Tech File: Vesconite Rudder Bushings
South American river tugboats need robust rudder bushings: some 20 tug boats on the Parana River, running through Brazil, Paraguay and Argentina, have been equipped with Vesconite rudder bushings.
In the challenging waters of South American rivers, tugboat owners began ordering Vesconite’s proprietary thermoplastic rudder bushings starting in 2014. Convinced that the material – which is wear resistant, self-lubricating, environmentally-friendly, requires no grease, and easy to machine and fit – was more suitable than the bronze that has traditionally been used in the application, many firms have permanently made the change. Today, that move is paying dividends.
These companies include large South American mining and agriculture companies, which own their own barges and transport their own cargo. “The Parana River is one of the large water highways in South America,” Leandro Panzini of VesArg, the Argentinian distributor of Vesconite products told Marine News last month. He adds, “Towboats push barges on the inland waterway, which can be tough and abrasive on boats.”
Vesconite and Panzini both hope that there will be a significant rudder bushings market in the area in the near future, as many fleets upgrade their equipment. Already, though, local South American customers include prominent local operators such as Interbarge, Ultrapetrol, Lógico Paraguay (a Louis Dreyfus division), Cargill and Naviera Chaco (an ADM division).
It is a particularly important market for VesArg since river waterways are important arteries via which large cities in South America are linked together and each of these towboats could have four, six or eight rudders and two, three or four propellers. Having introduced the rudder bushings to tug boat owners on the Parana River, the intention is to introduce the product to operators on the waterway in Colombia. “We are currently testing the product in Colombia, which has a smaller water highway and usually has smaller boats operating on it,” said Panzini, adding, “We also intend to introduce Vesconite propeller shaft bushings to the South American river-transport market.”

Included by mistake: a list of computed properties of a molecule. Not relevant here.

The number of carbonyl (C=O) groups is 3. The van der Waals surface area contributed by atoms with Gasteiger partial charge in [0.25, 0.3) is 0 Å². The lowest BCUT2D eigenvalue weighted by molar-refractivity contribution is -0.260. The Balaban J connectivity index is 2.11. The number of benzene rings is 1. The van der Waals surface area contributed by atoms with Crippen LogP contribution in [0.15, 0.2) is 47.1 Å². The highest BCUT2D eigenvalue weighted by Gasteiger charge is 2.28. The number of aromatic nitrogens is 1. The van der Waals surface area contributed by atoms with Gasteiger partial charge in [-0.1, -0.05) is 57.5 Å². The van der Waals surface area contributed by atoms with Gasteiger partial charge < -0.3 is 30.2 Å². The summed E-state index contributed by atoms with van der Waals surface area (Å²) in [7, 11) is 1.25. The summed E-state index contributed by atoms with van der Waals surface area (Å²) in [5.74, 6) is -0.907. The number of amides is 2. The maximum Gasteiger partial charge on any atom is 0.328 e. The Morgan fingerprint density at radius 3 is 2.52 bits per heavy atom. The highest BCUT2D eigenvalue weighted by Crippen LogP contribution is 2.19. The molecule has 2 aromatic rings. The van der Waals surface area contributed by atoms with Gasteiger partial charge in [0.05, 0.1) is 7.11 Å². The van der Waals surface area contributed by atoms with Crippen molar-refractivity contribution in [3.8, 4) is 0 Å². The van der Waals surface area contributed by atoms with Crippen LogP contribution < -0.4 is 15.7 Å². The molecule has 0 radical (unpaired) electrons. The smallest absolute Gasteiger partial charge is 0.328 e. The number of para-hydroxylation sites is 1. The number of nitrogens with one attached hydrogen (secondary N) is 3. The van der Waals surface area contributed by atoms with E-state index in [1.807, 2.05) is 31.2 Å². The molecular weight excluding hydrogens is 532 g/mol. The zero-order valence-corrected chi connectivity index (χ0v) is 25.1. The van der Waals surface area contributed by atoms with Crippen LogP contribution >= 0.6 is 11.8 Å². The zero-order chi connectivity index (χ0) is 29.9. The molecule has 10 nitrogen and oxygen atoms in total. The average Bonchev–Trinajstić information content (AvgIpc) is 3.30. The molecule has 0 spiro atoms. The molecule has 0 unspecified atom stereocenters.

Difficult Conditions, Appropriate Solutions
The South American rivers in which the tugboats operate tend to be wide and deep, and not dissimilar to the Mississippi River in the United States. The rivers also tend to have significant quantities of suspended debris and sand, which makes the water highly abrasive, and results in rudder bushings having to be replaced more frequently than they would be on traditional boats. “This set of conditions makes Vesconite bushings particularly attractive, since they are exceptionally hard wearing,” says Panzini.
The Colombian waterway in which the bushings are being tested currently tend to be even more abrasive than the Parana River, and successful testing of the bushings on this River will, says Panzini, demonstrate that Vesconite is able to cope in the most uncompromising of environments.
Vesconite Rudder Bearings
Vesconite is an internally-lubricated bearing material that is environmentally friendly. It is designed for low wear and minimal maintenance. It is also dimensionally stable, with negligible water swell and a low thermal expansion rate, and carries loads of up to 30MPa. Vesconite has obtained approvals from ABS, Biro Klasifikasi Indonesia, Bureau Veritas, China Classification Society, China Corporation Register of Shipping, DNV GL, the Korean Register of Shipping, Lloyd’s Register, Nippon Kaiji Kyokai, and RINA.
Vesconite Bearings, the maker of Vesconite, has warehouses in Johannesburg, Texas, the UK, the Netherlands and New Zealand, with stocking distributors in Australia, Singapore and Argentina. Vesconite rudder bearings are in use globally in a range of rudder types and configurations, including upper and lower pintle bushes, steerable propellers, flap rudders, efficiency rudders and space rudders. In particular, Argentina is proving to be a significant market for the company’s marine products.
(As published in the November 2016 edition of Marine News)
Other stories from November 2016 issue
- [Op/Ed] WRDA: Dredging up Progress page: 20
- Catching the Electric Vision page: 22
- Workboat vs. Jet Ski: A Mysterious Collision and Its Consequences page: 26
- Clear Contractual Language: What Are You Agreeing To? page: 30
- What to Know When Welding Primer-Coated Steel page: 34
- As Operators Look for the Bottom, Gulf Gloom Persists page: 38
- All in a Day’s Walk page: 46
- From Across the Big Pond page: 54
- Repair Yard Detyens Taps into Key Niche Markets page: 60
- Ship Intelligence 101 page: 66
- Lubricants: Mitigating Risk without Sacrificing Performance page: 74
- Tech File: Vesconite Rudder Bushings page: 84
- Digital Technology Enhances Marine Communications page: 90